New stop codon due to mutation
Original stop codon
Shortened protein chain cannot fold properly (Fig. 13.05). Such misfolded proteins are detected and degraded by the cell (see Ch. 8). The result, in practice, is normally the total absence of this particular protein. Nonsense mutations are often lethal if they affect important proteins.
Deletions may remove critical segments of DNA or largely functionless regions of DNA.
Deletion Mutations Result in Shortened or Absent Proteins
Mutations that remove one or more bases are known as deletions and those that add extra bases are known as insertions. Clearly, the effect of a deletion (or insertion) depends greatly on how many bases are removed (or inserted). In particular, we should distinguish between point mutations where one (or a very few) bases are affected, and gross deletions and insertions that affect long segments of DNA. Point deletions and insertions may have major effects due to disruption of the reading frame—see below. Here we will consider the effects of larger deletions.
Deletions are indicated by the symbol D or by DE. Thus D(argF-lacZ) or DE(argF-lacZ) indicates a deletion of the region (of the E. coli chromosome in this case) from the argF to the lacZ gene. Obviously, deletion of the DNA sequence for a whole gene means that no mRNA and no protein will be made (Fig. 13.06). If the protein is essential, then the deletion will be lethal. Large deletions may remove part of a gene, an entire gene or several genes. Deletions may also remove part or all of the regulatory region for a gene. Depending on the precise region removed, gene expression may be decreased or increased. For example, a deletion that removes the binding site for a repressor may result in a large increase in activity of the gene in question. Thus loss of DNA may result in elevated activity. Again, deletions may remove largely func-tionless DNA, such as the non-coding sequences between genes or the introns found within genes. In this case, the effects may be small or marginal.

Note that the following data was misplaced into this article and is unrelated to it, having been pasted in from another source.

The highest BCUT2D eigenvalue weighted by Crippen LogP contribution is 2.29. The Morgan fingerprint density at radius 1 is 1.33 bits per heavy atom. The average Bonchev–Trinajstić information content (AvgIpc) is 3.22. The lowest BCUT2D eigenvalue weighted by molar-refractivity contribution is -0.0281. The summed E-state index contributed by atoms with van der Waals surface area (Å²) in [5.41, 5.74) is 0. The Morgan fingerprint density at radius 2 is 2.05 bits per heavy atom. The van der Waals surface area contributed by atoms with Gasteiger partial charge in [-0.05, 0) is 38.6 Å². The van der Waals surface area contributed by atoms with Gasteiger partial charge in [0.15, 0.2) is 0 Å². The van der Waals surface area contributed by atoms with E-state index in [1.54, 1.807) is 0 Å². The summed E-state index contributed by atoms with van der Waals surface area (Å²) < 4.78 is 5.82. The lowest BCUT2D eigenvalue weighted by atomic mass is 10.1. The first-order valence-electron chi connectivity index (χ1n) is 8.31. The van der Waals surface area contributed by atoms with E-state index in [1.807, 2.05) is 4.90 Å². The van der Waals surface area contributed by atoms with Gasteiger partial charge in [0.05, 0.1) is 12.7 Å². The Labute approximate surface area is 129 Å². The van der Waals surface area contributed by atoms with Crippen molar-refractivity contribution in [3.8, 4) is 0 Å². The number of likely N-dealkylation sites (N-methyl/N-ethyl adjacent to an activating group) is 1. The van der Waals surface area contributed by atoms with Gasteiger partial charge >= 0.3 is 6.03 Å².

Deletion mutations are surprisingly frequent. About 5 percent of spontaneous mutations in bacteria such as E. coli are deletions. Although bacteria lack introns and the intergenic spacer regions are very short, it is still possible to generate non-lethal deletions of considerable size. The main reason is that many genes are needed only under certain limited environmental conditions. Thus deletions of the entire lac operon in E. coli prevent the organism from using lactose as a source of carbon, yet have no other deleterious effects.
Insertion Mutations Commonly Disrupt Existing Genes 341
Original DNA Gene
Deletion of ' these areas
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